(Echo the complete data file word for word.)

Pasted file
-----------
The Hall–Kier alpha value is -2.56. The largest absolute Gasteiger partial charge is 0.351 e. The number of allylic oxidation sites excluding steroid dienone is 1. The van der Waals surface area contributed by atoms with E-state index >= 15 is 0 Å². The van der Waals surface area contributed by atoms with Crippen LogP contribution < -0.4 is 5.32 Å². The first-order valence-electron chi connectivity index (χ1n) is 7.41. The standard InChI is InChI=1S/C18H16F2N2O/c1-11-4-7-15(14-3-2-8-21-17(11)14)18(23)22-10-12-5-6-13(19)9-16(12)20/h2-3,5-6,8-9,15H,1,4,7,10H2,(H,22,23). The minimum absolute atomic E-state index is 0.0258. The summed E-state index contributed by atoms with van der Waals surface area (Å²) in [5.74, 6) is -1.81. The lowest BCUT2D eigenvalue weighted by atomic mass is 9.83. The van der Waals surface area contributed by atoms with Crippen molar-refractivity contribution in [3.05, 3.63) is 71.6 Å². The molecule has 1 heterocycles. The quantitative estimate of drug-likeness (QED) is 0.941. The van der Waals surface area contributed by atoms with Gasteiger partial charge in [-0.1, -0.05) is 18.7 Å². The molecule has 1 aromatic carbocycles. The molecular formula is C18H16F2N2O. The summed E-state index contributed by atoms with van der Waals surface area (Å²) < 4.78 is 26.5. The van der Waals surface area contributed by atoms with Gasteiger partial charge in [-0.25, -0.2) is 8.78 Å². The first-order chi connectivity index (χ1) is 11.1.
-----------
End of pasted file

The Hall–Kier alpha value is -2.56. The largest absolute Gasteiger partial charge is 0.351 e. The number of allylic oxidation sites excluding steroid dienone is 1. The van der Waals surface area contributed by atoms with E-state index >= 15 is 0 Å². The van der Waals surface area contributed by atoms with Crippen LogP contribution < -0.4 is 5.32 Å². The first-order valence-electron chi connectivity index (χ1n) is 7.41. The standard InChI is InChI=1S/C18H16F2N2O/c1-11-4-7-15(14-3-2-8-21-17(11)14)18(23)22-10-12-5-6-13(19)9-16(12)20/h2-3,5-6,8-9,15H,1,4,7,10H2,(H,22,23). The minimum absolute atomic E-state index is 0.0258. The summed E-state index contributed by atoms with van der Waals surface area (Å²) in [5.74, 6) is -1.81. The lowest BCUT2D eigenvalue weighted by atomic mass is 9.83. The van der Waals surface area contributed by atoms with Crippen molar-refractivity contribution in [3.05, 3.63) is 71.6 Å². The molecule has 1 heterocycles. The quantitative estimate of drug-likeness (QED) is 0.941. The van der Waals surface area contributed by atoms with Gasteiger partial charge in [-0.1, -0.05) is 18.7 Å². The molecule has 1 aromatic carbocycles. The molecular formula is C18H16F2N2O. The summed E-state index contributed by atoms with van der Waals surface area (Å²) < 4.78 is 26.5. The van der Waals surface area contributed by atoms with Gasteiger partial charge in [-0.25, -0.2) is 8.78 Å². The first-order chi connectivity index (χ1) is 11.1.